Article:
Australian Bauxite has just uncovered the highest level of rare earth elements to date from its DL130 bauxite project in north-east Tasmania. The company says near-surface results returned from its ongoing drilling campaign at DL130 reveal strong enrichment of the super-magnet rare earth element, neodymium. Assays from the stand-out drill hole include 1m grading 145.8ppm neodymium, 34.55ppm dysprosium, 34.52ppm praseodymium and 5.55ppm terbium.
Sydney-based Australian Bauxite has just uncovered the highest level of rare earth elements to date from its DL130 bauxite project in north-east Tasmania. The company says near-surface results returned from its ongoing drilling campaign at DL130 reveal strong enrichment of the super-magnet rare earth element, neodymium. Assays from the stand-out drill hole include 1m grading 145.8 parts per million neodymium, 34.55ppm dysprosium, 34.52ppm praseodymium and 5.55ppm terbium.
Neodymium is a critical strategic metal used in magnets installed in electric vehicle engines and other industrial motors such as wind turbines.
It is also used in smart phones and military electronics.
The latest encouraging ore sample in hole DL315 from 9 metres depth containing the highest neodymium reading is situated about 500m east of the next most neodymium-enriched sample in prior holes.
Elevated neodymium values in bauxite source rocks have now been encountered over an area of 500m by 500m so far and according to management, the mineralisation remains open in all directions.
Australian Bauxite interprets the bauxite source rocks to be deeply corroded and enriched in neodymium.
The company says continuing exploration programs at DL130 are targeting extensions to the 500m by 500m zone of source rocks that has been indicated by seven completed ore samples.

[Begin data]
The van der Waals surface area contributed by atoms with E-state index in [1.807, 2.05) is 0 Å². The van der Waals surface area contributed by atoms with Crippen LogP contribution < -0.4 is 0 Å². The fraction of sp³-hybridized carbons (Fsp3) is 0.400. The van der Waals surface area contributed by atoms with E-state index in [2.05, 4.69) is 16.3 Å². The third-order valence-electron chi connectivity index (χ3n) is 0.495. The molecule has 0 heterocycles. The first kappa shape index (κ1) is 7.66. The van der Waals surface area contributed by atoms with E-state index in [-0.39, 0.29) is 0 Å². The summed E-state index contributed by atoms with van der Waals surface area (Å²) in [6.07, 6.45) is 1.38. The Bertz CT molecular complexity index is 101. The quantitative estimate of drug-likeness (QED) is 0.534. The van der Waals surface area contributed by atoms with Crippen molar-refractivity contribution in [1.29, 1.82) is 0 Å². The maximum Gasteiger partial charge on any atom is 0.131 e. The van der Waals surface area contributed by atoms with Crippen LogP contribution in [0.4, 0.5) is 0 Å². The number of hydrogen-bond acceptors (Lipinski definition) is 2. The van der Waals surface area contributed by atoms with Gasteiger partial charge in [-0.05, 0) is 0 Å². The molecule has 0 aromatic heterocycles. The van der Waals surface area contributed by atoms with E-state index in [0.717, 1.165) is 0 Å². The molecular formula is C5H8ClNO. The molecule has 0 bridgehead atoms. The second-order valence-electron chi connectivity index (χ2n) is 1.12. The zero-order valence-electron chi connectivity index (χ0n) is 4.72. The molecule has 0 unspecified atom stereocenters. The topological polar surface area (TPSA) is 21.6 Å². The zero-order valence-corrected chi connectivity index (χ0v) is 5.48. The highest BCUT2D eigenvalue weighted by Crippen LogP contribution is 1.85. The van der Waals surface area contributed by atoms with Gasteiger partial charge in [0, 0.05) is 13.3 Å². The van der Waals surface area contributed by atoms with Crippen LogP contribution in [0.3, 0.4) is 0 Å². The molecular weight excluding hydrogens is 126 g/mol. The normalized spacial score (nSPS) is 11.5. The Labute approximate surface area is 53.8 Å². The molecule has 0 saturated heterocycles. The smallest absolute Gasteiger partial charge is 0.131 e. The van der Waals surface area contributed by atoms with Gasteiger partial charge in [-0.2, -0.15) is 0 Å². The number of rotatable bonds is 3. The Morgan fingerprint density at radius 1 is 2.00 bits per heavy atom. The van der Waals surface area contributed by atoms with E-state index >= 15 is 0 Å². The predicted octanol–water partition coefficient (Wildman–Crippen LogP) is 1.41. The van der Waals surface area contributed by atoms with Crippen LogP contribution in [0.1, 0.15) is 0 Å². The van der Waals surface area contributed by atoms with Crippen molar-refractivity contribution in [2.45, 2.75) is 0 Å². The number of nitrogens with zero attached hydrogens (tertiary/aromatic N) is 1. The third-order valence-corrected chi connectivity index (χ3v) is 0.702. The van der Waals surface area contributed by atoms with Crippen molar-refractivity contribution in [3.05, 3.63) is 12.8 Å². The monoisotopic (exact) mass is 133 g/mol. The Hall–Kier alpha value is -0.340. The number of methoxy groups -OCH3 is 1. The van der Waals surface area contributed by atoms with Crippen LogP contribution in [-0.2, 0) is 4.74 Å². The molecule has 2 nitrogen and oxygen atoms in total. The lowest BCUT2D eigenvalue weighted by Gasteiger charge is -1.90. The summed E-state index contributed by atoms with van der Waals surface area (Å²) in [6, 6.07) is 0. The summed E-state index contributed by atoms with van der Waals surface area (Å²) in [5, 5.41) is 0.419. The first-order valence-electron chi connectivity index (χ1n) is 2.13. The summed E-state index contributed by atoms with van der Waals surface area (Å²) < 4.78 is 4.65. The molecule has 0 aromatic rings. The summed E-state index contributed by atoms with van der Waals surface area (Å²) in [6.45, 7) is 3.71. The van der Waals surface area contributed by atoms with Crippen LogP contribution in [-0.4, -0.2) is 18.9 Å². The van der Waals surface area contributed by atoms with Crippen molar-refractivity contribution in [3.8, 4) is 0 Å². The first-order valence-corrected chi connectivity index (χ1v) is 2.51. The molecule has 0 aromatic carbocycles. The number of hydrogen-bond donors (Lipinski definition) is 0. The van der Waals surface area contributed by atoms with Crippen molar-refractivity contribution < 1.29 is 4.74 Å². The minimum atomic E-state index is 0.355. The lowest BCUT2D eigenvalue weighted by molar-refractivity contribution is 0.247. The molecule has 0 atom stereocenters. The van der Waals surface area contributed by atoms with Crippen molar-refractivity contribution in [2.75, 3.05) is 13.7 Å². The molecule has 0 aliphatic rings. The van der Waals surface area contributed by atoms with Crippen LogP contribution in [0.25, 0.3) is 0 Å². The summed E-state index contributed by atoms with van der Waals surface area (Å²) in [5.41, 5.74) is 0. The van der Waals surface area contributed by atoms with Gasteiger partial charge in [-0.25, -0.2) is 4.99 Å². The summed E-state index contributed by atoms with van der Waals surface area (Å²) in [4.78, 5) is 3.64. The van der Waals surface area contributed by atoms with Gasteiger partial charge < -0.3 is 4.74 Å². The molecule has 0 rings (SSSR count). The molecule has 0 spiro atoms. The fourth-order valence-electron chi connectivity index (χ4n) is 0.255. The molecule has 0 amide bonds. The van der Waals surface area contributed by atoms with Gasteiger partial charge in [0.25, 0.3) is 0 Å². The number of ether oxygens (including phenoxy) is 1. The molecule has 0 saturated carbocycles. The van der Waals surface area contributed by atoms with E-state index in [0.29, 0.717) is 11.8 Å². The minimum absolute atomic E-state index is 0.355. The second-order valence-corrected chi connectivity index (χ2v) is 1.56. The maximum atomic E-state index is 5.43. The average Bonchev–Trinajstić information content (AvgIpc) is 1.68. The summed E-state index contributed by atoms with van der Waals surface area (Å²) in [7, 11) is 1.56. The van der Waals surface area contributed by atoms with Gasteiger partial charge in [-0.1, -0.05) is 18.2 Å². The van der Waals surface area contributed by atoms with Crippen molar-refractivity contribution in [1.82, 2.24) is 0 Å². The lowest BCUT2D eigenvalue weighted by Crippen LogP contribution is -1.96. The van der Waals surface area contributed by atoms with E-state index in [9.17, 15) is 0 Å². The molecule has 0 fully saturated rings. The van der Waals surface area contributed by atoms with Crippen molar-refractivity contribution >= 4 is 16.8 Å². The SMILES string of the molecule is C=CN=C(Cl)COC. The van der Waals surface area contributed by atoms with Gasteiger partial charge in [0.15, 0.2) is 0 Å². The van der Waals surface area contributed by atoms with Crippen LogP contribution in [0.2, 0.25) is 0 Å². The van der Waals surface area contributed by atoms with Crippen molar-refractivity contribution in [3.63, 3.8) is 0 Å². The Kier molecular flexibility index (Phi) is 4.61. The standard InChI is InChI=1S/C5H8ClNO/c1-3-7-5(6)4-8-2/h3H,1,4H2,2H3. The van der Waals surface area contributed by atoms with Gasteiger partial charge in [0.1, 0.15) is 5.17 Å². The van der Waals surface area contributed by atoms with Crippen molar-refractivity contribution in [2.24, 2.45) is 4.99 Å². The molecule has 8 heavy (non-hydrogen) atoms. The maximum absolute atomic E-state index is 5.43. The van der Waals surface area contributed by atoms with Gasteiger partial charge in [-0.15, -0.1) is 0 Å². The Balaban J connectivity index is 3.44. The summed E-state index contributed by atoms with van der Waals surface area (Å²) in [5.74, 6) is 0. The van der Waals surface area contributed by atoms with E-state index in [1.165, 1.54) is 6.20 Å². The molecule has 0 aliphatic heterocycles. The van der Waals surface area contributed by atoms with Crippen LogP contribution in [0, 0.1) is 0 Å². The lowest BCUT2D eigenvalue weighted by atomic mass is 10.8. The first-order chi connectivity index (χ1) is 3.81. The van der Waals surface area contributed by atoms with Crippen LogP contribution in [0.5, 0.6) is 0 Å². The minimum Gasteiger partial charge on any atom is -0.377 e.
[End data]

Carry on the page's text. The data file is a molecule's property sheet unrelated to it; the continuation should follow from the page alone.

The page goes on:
It is also investigating a much wider footprint and testing more structures.
Australian Bauxite Exploration Manager, Paul Glover said: “We found rare earth elements enrichment in a widespread rock unit at the DL130 project, and early test work indications are that the rare earth elements are easily leached and could be concentrated at low cost, with no deleterious elements.”
Australian Bauxite says it is specifically aiming to source a deposit type that can be quickly developed as an in-situ leaching project.
The company is on the hunt for an ionic adsorption clay-style of mineralisation, which is analogous with the ionic adsorption clay deposits that have produced rare earth elements in southern China by using simple leaching.
According to Australian Bauxite, any rare earth elements resource it can delineate in northern Tasmania will likely be water soluble, or ionic adsorption clay rare earth elements and amenable to rapid development.
Unlike southern China, however, Tasmania does not have rice paddies on top of its deposits and most exploration targets lie in hardwood plantations where the ground is fairly infertile due to bauxite formation.
In-situ leaching is widely employed in the US and has been carried out for uranium extraction at Heathgate Resources’ Beverley operation in South Australia without problems since 2001.
Australian Bauxite says its rare earth elements leaching would be much more benign.
With neodymium prices soaring in recent times, the company’s rare earth elements strategic segue appears well timed.
The market pushed up Australian Bauxite’s share price more than 13.5 per cent at one stage during trading today on news of the samples.
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